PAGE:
After one year of the Covid-19 pandemic, thanks to the rollout of multiple vaccines, life in major cities is starting to return to normalcy, as are the many industries that keep these cities populated. Real estate in New York City is beginning to see a rise in demand as prices begin to decrease again.
In Manhattan, Brooklyn, and Queens the number of leases that were signed in February of this year beat a record that was set back in 2012 during the comeback from the 2008 economic crisis. “The median rental price—lease value net of concessions—fell at least 11% across those boroughs last month,” according to a new report by Douglas Elliman Real Estate.
Hundreds of thousands of New yorkers initially fled from the city to head to suburbia when the pandemic began. Within the past few months, however, there’s been an increase in transactions within the cities major boroughs. The coming months are projected to give the city the boost it needs to recover from the economic impact of the pandemic.
Some owners are keeping their properties off the market to wait for more individuals to be vaccinated/ the summer when it’s expected that more individuals will be flocking to the city. According to UrbanDigs, a real estate insights firm, “in Manhattan landlords took more than 1,800 apartments off the market in February. For their part, renters are enjoying the reprieve from record prices, which peaked just before the pandemic.
According to Douglas Elliman, in Manhattan specifically non-luxury units will be offering the best deals in the coming months, and apartments of three or more bedrooms will likely be the most discounted due to the influx in demand. “The median rental price dropped 22.7% over the last 12 months on those units. Two-bedroom apartments are down 8.9%, while studios are down 19.3%. New signings are up dramatically from February 2020, but the overall vacancy rate remains high, at 5%, compared to 2.01% last year. More than 40% of new leases come with some form of landlord concessions, the authors said, often one or more months of free rent during the first year after signing.”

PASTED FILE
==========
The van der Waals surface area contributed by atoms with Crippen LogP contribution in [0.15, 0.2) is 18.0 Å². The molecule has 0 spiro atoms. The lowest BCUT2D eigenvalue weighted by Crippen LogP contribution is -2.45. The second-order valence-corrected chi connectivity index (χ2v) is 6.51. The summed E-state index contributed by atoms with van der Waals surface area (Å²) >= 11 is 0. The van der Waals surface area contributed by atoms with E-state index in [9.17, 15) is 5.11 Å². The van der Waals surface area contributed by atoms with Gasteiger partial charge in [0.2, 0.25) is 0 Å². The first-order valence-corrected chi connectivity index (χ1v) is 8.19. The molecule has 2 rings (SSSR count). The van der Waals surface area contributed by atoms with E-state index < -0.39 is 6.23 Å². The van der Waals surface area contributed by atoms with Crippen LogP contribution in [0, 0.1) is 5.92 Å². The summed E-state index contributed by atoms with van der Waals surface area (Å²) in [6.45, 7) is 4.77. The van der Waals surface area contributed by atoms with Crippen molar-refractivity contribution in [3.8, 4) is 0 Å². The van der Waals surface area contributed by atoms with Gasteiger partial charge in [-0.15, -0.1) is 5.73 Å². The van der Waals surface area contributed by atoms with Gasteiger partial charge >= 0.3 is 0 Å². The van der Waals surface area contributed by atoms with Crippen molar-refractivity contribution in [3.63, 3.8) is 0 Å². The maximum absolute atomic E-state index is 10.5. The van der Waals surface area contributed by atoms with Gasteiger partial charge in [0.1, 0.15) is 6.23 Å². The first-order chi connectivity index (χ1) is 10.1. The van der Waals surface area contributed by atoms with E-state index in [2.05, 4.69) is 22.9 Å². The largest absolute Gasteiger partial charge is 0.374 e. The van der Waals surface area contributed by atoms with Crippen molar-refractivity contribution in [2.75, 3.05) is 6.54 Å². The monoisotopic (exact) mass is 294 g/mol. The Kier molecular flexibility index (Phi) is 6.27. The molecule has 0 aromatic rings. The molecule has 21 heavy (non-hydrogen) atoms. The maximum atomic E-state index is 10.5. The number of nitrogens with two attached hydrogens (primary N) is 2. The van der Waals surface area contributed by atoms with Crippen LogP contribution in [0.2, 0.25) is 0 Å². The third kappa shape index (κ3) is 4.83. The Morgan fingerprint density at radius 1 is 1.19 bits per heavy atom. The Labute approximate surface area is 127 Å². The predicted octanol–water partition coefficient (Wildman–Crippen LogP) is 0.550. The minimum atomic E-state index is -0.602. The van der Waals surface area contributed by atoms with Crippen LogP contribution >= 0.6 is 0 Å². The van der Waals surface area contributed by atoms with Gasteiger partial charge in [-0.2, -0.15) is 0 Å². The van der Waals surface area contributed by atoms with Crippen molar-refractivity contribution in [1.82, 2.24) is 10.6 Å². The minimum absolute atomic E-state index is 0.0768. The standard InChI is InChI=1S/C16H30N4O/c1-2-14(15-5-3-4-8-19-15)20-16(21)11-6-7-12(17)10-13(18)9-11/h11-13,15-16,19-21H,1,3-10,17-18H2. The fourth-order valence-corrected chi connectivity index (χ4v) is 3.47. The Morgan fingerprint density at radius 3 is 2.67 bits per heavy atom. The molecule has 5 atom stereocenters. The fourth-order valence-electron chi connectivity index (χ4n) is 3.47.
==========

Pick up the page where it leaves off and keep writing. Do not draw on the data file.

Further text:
In Brooklyn, the borough saw the ““highest number of new lease signings since tracking began during the financial crisis, at 1,834 for February, a 133% year-over-year increase. Still, the median effective rent dropped 16.3%, more than any other year in almost a decade. Nearly 40% of new signings last month included landlord concessions,” according to reports from Miller Samuel Real Estate Appraisers & Consultants.
Miller Samuel also revealed that studio apartments in Brooklyn are seeing the best discounts in the borough. Average rental prices for studio’s fell nearly 19% when compared to this time last year. Apartments with three or more bedrooms saw the next biggest discount with a 13% decline. There are currently 3,438 listings in Brooklyn, which is also up 1,375 when compared to the amount of listings the borough had this time last year.
Queens also set a new record for pricing, with inventory up 64% and signings up 36% when compared to last year.
Eric Mastrota is a Contributing Editor at The National Digest based in New York. A graduate of SUNY New Paltz, he reports on world news, culture, and lifestyle. You can reach him at email@example.com.